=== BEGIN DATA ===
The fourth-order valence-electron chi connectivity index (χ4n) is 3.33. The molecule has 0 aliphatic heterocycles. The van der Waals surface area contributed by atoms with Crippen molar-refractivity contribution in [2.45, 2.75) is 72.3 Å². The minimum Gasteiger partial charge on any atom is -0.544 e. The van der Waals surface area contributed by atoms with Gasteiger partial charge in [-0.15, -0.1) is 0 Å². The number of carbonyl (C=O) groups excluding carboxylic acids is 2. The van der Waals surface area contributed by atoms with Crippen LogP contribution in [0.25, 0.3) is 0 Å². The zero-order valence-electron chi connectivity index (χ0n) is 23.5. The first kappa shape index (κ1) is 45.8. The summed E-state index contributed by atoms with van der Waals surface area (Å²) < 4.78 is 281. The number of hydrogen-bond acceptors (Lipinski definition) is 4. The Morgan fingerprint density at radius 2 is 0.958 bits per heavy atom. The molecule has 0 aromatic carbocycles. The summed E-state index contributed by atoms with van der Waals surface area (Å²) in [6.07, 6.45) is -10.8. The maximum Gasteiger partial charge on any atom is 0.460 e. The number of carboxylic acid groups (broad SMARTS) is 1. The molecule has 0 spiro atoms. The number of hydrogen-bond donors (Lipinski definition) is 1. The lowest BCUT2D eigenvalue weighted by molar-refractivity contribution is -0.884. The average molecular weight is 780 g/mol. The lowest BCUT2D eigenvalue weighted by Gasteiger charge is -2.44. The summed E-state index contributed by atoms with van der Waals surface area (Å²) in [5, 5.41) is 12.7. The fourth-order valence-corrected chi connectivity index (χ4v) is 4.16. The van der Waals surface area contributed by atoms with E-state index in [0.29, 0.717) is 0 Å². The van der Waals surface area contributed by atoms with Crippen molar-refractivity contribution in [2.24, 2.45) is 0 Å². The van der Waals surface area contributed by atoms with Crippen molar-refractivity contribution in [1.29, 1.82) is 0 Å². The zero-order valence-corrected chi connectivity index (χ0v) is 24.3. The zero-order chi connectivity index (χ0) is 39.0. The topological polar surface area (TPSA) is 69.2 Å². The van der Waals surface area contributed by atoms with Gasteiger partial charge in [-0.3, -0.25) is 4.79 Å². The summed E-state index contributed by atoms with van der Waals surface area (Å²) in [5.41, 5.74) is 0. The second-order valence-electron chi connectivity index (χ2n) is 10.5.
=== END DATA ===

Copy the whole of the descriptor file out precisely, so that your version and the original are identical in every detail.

The fourth-order valence-electron chi connectivity index (χ4n) is 3.33. The molecule has 0 aliphatic heterocycles. The van der Waals surface area contributed by atoms with Crippen molar-refractivity contribution in [2.45, 2.75) is 72.3 Å². The minimum Gasteiger partial charge on any atom is -0.544 e. The van der Waals surface area contributed by atoms with Gasteiger partial charge in [-0.15, -0.1) is 0 Å². The number of carbonyl (C=O) groups excluding carboxylic acids is 2. The van der Waals surface area contributed by atoms with Crippen LogP contribution in [0.25, 0.3) is 0 Å². The zero-order valence-electron chi connectivity index (χ0n) is 23.5. The first kappa shape index (κ1) is 45.8. The summed E-state index contributed by atoms with van der Waals surface area (Å²) < 4.78 is 281. The number of hydrogen-bond acceptors (Lipinski definition) is 4. The Morgan fingerprint density at radius 2 is 0.958 bits per heavy atom. The molecule has 0 aromatic carbocycles. The summed E-state index contributed by atoms with van der Waals surface area (Å²) in [6.07, 6.45) is -10.8. The maximum Gasteiger partial charge on any atom is 0.460 e. The number of carboxylic acid groups (broad SMARTS) is 1. The molecule has 0 spiro atoms. The number of hydrogen-bond donors (Lipinski definition) is 1. The lowest BCUT2D eigenvalue weighted by molar-refractivity contribution is -0.884. The average molecular weight is 780 g/mol. The lowest BCUT2D eigenvalue weighted by Gasteiger charge is -2.44. The summed E-state index contributed by atoms with van der Waals surface area (Å²) in [5, 5.41) is 12.7. The fourth-order valence-corrected chi connectivity index (χ4v) is 4.16. The van der Waals surface area contributed by atoms with E-state index in [0.29, 0.717) is 0 Å². The van der Waals surface area contributed by atoms with Crippen molar-refractivity contribution in [2.24, 2.45) is 0 Å². The van der Waals surface area contributed by atoms with Crippen molar-refractivity contribution in [1.29, 1.82) is 0 Å². The zero-order valence-corrected chi connectivity index (χ0v) is 24.3. The zero-order chi connectivity index (χ0) is 39.0. The topological polar surface area (TPSA) is 69.2 Å². The van der Waals surface area contributed by atoms with Gasteiger partial charge in [-0.3, -0.25) is 4.79 Å². The summed E-state index contributed by atoms with van der Waals surface area (Å²) in [5.41, 5.74) is 0. The second-order valence-electron chi connectivity index (χ2n) is 10.5.